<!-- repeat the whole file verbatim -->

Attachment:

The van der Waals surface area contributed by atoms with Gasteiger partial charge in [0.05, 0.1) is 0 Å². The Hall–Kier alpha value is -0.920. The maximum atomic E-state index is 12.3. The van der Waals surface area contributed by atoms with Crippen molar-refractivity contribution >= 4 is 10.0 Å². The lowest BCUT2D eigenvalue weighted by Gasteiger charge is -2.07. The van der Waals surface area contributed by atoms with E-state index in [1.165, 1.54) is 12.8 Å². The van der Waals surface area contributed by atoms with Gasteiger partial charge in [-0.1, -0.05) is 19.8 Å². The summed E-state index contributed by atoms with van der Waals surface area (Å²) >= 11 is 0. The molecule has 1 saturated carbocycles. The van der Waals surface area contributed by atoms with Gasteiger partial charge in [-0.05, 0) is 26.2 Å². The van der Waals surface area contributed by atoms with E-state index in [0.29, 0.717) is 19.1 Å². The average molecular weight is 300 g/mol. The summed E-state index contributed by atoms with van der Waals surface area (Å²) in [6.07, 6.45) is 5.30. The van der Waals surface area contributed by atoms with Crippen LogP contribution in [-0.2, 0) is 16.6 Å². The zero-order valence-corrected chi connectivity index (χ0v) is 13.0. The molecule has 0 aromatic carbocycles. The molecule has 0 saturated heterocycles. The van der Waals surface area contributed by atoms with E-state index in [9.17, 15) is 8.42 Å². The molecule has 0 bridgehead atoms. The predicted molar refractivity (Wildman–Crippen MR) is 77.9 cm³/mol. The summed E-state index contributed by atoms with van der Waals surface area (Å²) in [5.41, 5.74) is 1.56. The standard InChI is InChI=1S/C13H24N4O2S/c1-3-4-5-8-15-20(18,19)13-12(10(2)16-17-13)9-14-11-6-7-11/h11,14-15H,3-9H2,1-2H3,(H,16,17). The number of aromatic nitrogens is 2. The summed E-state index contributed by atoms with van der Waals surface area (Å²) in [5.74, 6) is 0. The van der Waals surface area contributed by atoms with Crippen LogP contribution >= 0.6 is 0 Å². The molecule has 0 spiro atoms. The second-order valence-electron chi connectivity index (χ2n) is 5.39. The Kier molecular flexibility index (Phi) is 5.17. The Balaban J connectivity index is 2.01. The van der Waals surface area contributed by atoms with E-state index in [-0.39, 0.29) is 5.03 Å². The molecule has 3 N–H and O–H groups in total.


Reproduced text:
The van der Waals surface area contributed by atoms with Gasteiger partial charge in [0.05, 0.1) is 0 Å². The Hall–Kier alpha value is -0.920. The maximum atomic E-state index is 12.3. The van der Waals surface area contributed by atoms with Crippen molar-refractivity contribution >= 4 is 10.0 Å². The lowest BCUT2D eigenvalue weighted by Gasteiger charge is -2.07. The van der Waals surface area contributed by atoms with E-state index in [1.165, 1.54) is 12.8 Å². The van der Waals surface area contributed by atoms with Gasteiger partial charge in [-0.1, -0.05) is 19.8 Å². The summed E-state index contributed by atoms with van der Waals surface area (Å²) >= 11 is 0. The molecule has 1 saturated carbocycles. The van der Waals surface area contributed by atoms with Gasteiger partial charge in [-0.05, 0) is 26.2 Å². The van der Waals surface area contributed by atoms with E-state index in [0.29, 0.717) is 19.1 Å². The average molecular weight is 300 g/mol. The summed E-state index contributed by atoms with van der Waals surface area (Å²) in [6.07, 6.45) is 5.30. The van der Waals surface area contributed by atoms with Crippen LogP contribution in [-0.2, 0) is 16.6 Å². The zero-order valence-corrected chi connectivity index (χ0v) is 13.0. The molecule has 0 aromatic carbocycles. The molecule has 0 saturated heterocycles. The van der Waals surface area contributed by atoms with E-state index in [9.17, 15) is 8.42 Å². The molecule has 0 bridgehead atoms. The predicted molar refractivity (Wildman–Crippen MR) is 77.9 cm³/mol. The summed E-state index contributed by atoms with van der Waals surface area (Å²) in [5.41, 5.74) is 1.56. The standard InChI is InChI=1S/C13H24N4O2S/c1-3-4-5-8-15-20(18,19)13-12(10(2)16-17-13)9-14-11-6-7-11/h11,14-15H,3-9H2,1-2H3,(H,16,17). The number of aromatic nitrogens is 2. The summed E-state index contributed by atoms with van der Waals surface area (Å²) in [5.74, 6) is 0. The van der Waals surface area contributed by atoms with Crippen LogP contribution >= 0.6 is 0 Å². The molecule has 0 spiro atoms. The second-order valence-electron chi connectivity index (χ2n) is 5.39. The Kier molecular flexibility index (Phi) is 5.17. The Balaban J connectivity index is 2.01. The van der Waals surface area contributed by atoms with E-state index in [-0.39, 0.29) is 5.03 Å². The molecule has 3 N–H and O–H groups in total.